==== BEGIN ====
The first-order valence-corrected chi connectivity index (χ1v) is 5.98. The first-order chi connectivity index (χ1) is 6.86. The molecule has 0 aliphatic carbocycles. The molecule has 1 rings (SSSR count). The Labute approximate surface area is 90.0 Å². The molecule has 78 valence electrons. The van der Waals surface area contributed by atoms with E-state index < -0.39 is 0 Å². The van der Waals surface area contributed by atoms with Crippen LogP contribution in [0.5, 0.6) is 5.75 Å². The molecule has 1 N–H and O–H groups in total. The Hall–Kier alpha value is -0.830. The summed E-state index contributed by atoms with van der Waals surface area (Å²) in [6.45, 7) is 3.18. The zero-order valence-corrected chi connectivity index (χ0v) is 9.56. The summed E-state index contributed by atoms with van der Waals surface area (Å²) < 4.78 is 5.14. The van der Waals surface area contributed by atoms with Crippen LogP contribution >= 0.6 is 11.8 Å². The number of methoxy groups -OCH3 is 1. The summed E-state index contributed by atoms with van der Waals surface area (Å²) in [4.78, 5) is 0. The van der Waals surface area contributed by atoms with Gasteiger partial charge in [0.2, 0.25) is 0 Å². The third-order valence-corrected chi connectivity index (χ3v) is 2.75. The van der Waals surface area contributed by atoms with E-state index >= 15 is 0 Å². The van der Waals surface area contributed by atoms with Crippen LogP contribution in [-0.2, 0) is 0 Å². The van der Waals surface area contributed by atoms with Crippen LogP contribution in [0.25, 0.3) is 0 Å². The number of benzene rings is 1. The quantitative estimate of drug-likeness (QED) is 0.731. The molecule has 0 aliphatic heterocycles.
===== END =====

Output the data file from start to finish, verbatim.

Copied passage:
The first-order valence-corrected chi connectivity index (χ1v) is 5.98. The first-order chi connectivity index (χ1) is 6.86. The molecule has 0 aliphatic carbocycles. The molecule has 1 rings (SSSR count). The Labute approximate surface area is 90.0 Å². The molecule has 78 valence electrons. The van der Waals surface area contributed by atoms with E-state index < -0.39 is 0 Å². The van der Waals surface area contributed by atoms with Crippen LogP contribution in [0.5, 0.6) is 5.75 Å². The molecule has 1 N–H and O–H groups in total. The Hall–Kier alpha value is -0.830. The summed E-state index contributed by atoms with van der Waals surface area (Å²) in [6.45, 7) is 3.18. The zero-order valence-corrected chi connectivity index (χ0v) is 9.56. The summed E-state index contributed by atoms with van der Waals surface area (Å²) < 4.78 is 5.14. The van der Waals surface area contributed by atoms with Crippen LogP contribution >= 0.6 is 11.8 Å². The number of methoxy groups -OCH3 is 1. The summed E-state index contributed by atoms with van der Waals surface area (Å²) in [4.78, 5) is 0. The van der Waals surface area contributed by atoms with Gasteiger partial charge in [0.2, 0.25) is 0 Å². The third-order valence-corrected chi connectivity index (χ3v) is 2.75. The van der Waals surface area contributed by atoms with E-state index >= 15 is 0 Å². The van der Waals surface area contributed by atoms with Crippen LogP contribution in [-0.2, 0) is 0 Å². The van der Waals surface area contributed by atoms with Crippen LogP contribution in [0.25, 0.3) is 0 Å². The number of benzene rings is 1. The quantitative estimate of drug-likeness (QED) is 0.731. The molecule has 0 aliphatic heterocycles.